[285 Or.App. 823] SHORR, J.

         This case returns to us on remand from the Supreme Court. The first issue on remand is whether we will exercise our discretion under ORS 14.175 to decide the otherwise moot issues presented by this case. As discussed below, we decide to exercise our discretion to reach only petitioners' first assignment of error. With respect to the merits of that assignment, we determine, based on our decision in a prior related case, that the trial court did not err in concluding that respondent Department of Environmental Quality (DEQ) had the delegated authority under section 402 of the Clean Water Act[1] to issue the general permit to regulate "visible turbidity" from small suction dredge mining. We decline to exercise our discretion to reach the second through fourth assignments of error.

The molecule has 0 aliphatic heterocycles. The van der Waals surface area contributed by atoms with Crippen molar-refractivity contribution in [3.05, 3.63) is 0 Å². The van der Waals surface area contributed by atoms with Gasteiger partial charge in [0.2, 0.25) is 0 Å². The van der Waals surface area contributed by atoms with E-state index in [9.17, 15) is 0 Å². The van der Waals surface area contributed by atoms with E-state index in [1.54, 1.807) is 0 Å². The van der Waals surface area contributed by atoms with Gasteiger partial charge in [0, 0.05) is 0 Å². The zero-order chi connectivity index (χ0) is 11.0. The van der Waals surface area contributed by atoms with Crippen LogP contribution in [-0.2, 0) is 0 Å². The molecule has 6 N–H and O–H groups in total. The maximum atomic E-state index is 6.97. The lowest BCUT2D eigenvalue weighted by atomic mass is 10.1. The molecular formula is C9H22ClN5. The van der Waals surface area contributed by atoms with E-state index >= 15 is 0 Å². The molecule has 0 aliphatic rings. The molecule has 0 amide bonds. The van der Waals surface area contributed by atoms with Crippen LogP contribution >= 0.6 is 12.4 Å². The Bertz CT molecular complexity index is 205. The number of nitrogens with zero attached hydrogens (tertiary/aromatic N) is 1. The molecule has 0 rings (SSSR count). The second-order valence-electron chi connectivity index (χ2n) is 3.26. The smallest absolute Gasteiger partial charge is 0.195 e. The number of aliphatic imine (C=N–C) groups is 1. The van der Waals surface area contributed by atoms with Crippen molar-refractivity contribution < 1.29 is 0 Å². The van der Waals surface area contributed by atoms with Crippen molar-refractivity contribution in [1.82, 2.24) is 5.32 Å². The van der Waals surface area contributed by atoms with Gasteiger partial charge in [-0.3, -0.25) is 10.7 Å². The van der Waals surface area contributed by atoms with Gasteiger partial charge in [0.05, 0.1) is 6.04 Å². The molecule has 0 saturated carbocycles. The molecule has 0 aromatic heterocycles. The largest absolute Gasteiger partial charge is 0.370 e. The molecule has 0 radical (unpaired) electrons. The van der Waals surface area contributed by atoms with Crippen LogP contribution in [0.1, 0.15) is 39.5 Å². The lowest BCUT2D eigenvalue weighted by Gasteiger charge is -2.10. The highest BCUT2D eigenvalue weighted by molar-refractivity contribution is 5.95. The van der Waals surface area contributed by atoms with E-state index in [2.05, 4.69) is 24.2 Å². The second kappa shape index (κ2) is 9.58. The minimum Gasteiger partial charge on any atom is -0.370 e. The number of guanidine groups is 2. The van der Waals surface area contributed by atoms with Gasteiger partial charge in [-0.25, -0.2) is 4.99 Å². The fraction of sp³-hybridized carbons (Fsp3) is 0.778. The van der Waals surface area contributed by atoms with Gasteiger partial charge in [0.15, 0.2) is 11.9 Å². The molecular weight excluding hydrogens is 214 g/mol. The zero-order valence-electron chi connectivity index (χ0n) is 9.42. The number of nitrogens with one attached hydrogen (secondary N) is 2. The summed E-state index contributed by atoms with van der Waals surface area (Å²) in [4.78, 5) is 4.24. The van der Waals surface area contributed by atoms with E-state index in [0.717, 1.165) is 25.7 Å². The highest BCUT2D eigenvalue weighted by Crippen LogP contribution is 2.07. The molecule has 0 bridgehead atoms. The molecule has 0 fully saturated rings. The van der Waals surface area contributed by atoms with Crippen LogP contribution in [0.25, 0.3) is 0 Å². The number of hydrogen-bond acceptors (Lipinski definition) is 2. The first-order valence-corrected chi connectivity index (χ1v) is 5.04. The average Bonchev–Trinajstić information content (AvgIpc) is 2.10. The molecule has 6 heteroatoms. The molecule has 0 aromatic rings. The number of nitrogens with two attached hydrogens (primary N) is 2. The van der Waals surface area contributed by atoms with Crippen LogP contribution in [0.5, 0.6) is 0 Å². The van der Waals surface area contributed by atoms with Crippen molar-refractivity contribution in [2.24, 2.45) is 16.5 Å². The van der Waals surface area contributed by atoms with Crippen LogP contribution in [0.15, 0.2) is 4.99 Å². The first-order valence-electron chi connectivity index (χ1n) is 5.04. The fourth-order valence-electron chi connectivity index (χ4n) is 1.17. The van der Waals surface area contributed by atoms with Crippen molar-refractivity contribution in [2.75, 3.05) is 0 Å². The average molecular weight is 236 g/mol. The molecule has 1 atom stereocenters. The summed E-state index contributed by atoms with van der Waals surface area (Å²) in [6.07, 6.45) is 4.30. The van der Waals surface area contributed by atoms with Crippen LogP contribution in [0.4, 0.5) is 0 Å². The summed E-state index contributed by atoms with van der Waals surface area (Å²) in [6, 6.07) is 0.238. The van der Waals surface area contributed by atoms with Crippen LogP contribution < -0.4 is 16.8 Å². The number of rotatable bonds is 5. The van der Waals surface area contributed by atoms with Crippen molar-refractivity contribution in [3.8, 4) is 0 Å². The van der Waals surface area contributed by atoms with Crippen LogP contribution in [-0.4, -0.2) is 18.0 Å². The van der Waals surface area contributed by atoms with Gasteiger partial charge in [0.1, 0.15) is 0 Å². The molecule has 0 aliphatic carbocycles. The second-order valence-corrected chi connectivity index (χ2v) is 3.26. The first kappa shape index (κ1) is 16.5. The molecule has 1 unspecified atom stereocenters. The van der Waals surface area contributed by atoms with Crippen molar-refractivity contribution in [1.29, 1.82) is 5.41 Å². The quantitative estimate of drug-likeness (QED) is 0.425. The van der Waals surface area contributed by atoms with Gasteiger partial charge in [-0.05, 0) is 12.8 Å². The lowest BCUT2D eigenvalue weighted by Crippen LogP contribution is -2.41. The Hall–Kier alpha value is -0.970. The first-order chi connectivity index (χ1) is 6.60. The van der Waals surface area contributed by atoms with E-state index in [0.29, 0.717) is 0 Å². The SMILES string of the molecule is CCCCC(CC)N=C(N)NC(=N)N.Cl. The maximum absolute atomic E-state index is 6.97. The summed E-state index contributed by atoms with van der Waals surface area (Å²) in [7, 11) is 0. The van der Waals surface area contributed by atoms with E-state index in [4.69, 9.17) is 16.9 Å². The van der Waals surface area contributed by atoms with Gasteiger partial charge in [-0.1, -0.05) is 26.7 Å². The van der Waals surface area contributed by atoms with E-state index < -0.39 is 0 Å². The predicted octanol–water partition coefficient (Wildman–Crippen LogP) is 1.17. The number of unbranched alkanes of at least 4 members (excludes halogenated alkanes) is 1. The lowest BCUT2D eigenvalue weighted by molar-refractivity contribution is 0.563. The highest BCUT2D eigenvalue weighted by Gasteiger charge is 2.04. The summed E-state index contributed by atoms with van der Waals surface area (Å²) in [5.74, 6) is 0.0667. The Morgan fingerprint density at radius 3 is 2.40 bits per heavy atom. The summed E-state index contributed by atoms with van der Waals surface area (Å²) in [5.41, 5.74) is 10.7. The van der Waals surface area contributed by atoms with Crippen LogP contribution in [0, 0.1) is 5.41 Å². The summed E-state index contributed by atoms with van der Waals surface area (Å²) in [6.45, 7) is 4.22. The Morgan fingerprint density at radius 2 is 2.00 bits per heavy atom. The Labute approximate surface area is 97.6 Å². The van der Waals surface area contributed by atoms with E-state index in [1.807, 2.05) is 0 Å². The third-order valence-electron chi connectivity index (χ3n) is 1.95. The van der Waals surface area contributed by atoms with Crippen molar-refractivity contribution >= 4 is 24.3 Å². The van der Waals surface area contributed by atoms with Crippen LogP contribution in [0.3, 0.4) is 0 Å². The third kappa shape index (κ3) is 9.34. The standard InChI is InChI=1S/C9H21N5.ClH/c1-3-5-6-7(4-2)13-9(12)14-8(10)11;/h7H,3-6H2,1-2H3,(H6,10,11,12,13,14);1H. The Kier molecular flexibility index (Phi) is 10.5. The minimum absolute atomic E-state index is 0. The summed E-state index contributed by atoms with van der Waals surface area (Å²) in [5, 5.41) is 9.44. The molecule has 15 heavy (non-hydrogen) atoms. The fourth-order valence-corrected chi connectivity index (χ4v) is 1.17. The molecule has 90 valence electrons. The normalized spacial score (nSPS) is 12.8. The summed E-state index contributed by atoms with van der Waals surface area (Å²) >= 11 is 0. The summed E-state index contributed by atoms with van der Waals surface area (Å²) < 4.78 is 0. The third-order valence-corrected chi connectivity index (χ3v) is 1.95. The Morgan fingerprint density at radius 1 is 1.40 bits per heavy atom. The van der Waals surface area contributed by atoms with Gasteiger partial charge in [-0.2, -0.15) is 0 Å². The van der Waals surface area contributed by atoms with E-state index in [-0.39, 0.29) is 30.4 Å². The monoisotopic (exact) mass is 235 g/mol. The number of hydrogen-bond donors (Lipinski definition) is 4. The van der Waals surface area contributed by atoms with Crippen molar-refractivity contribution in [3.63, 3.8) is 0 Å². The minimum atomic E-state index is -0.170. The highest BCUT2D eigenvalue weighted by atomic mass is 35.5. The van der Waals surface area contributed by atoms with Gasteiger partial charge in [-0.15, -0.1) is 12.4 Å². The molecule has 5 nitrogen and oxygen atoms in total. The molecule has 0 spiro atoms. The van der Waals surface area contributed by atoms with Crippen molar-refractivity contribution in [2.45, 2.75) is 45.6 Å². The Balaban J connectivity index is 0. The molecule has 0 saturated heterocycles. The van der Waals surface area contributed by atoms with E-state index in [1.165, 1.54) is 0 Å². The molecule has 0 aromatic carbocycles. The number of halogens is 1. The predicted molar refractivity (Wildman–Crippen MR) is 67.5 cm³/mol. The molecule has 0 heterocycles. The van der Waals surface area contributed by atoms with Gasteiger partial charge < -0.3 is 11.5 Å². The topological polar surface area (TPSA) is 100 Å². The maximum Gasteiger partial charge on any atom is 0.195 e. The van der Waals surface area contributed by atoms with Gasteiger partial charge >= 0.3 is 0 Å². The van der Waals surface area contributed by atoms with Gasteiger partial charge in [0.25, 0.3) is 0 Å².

This litigation and the type of small suction dredge mining permit at issue has a long history. Some background is helpful to understand our opinion. We start with a brief history of the prior related case, which, as we later discuss, resolves our decision on the first assignment of error. The two primary parties involved in this case, petitioner Eastern Oregon Mining Association (EOMA) and respondent DEQ, were also parties to that prior case, Northwest Environmental Defense Center v. EQC. 232 Or.App. 619, 223 P.3d 1071 (2009), rev dismissed, 349 Or. 246 (2010) (Northwest Environmental Defense Center I). In that case, petitioners EOMA and other petitioners (collectively petitioners)[2] sought a judicial determination from us under ORS 183.400 that would have invalidated a general discharge permit, which was known as the "700-PM permit, " that was issued by DEQ in 2005.[3]232 Or.App. at 622. The 2005 700-PM permit placed conditions on the operation of small suction mining dredges in Oregon waters. Id. Petitioners are individual small suction [285 Or.App. 824] dredge miners and associations of such miners. Small suction dredge mining generally involves using a gas-powered pump to pull streambed sediments and water through a small intake hose, which passes the material through a sluice tray that separates out gold and other dense particles for collection, and then returns the discharged water and lighter material back into the stream. Id. at 623.